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As technology advances future employees will need to have more advanced STEAM (Science, Technology, Engineering, Art and Maths) skills to keep up with the demand. Similarly, learning SMAC  (Social, Mobile, Analytics and Cloud) skills/platforms will make employees stand out in the future job market. Jobs of the future—Trash Engineers, Alternative Energy Consultants, Organ/Body Part Creator, Commercial Space Pilot—will involve serious knowledge creation and innovation. 

The St Peters Robotics Program has been around for over 10 years. During this time, the program has evolved from a lunch club into a program that is competing internationally. St Peters Robotics Coordinator, Meg Foley, has been involved with the program for six years and sees it as an integral part of learning and a place of safety and connection for children. 

“When I was given the opportunity to become coordinator I jumped at it because I can really see the benefit. It’s such an important way for the kids to feel connected,” she remarks. 

Not only do the students learn from teachers and mentors (some of whom are Old Scholars), they learn by doing. “Sometimes when parents come in to the classroom the students teach them. They also teach the teachers in workshops because they have a lot of knowledge and are keen to share it,” says Meg.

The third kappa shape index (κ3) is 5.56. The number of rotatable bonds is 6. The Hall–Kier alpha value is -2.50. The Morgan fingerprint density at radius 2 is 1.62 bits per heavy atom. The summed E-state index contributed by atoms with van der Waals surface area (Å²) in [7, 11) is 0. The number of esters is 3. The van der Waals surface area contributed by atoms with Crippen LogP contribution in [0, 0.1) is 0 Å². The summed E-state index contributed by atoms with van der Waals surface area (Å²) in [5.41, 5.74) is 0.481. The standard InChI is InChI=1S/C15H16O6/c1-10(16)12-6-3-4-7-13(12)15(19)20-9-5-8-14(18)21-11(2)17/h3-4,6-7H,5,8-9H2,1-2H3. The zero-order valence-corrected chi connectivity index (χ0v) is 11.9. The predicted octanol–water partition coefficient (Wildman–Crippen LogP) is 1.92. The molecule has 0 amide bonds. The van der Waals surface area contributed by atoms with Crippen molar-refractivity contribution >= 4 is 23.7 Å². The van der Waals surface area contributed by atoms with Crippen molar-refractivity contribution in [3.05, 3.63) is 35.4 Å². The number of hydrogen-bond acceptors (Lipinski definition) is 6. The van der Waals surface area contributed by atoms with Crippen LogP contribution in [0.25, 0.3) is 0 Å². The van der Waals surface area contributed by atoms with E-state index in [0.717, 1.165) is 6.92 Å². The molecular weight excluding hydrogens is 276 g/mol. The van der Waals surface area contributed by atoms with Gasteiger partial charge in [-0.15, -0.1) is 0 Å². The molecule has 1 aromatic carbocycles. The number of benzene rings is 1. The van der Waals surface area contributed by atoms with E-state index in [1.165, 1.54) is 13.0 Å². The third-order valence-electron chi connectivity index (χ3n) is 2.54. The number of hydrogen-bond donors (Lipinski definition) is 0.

However, it’s not just the academics around robotics that is proving useful outside of the classroom. Collaboration, creative thinking, problem solving and communication are all skills naturally absorbed by the Robotics Program students. These soft skills are, “harder to build in a classroom setting so being able to explore these in a cocurricular activity helps us to develop these in a stronger and deeper way, in a real world context,” explains Meg.

With LEGO rolling out its own new robotics program, SPIKE Prime, and television shows like LEGO Masters hitting the airwaves earlier this year, the demand for hands-on learning is growing. In all these types of programs, the aim is to encourage students to use their natural creativity to engage with science and technology via building and coding. 

There is a certain kind of passion in the Robotics students you don’t see everywhere. Perhaps it’s because they’re excited to be there. Perhaps it’s because it’s all hands-on. Perhaps it’s because the program is so engaging, challenging and multidisciplinary. Whatever the reason, you can’t look past the students who come into the classroom and start building, talking, collaborating with other like-minded scholars – it’s hard to stop them.

The Robotics Program is flexible and operates all year round, unlike sporting seasons. Students are able to drop in during a lunchtime or after school depending on their busy schedules. “It’s an easy activity for kids to try out and see if they enjoy it,” says Meg. The Program also caters for students with varying skill levels and talents as well as being able to offer them autonomous or team-based scenarios. Being non-gender based and completely open-ended – come for fun or come to compete – the Robotics Program offers enjoyment for everyone.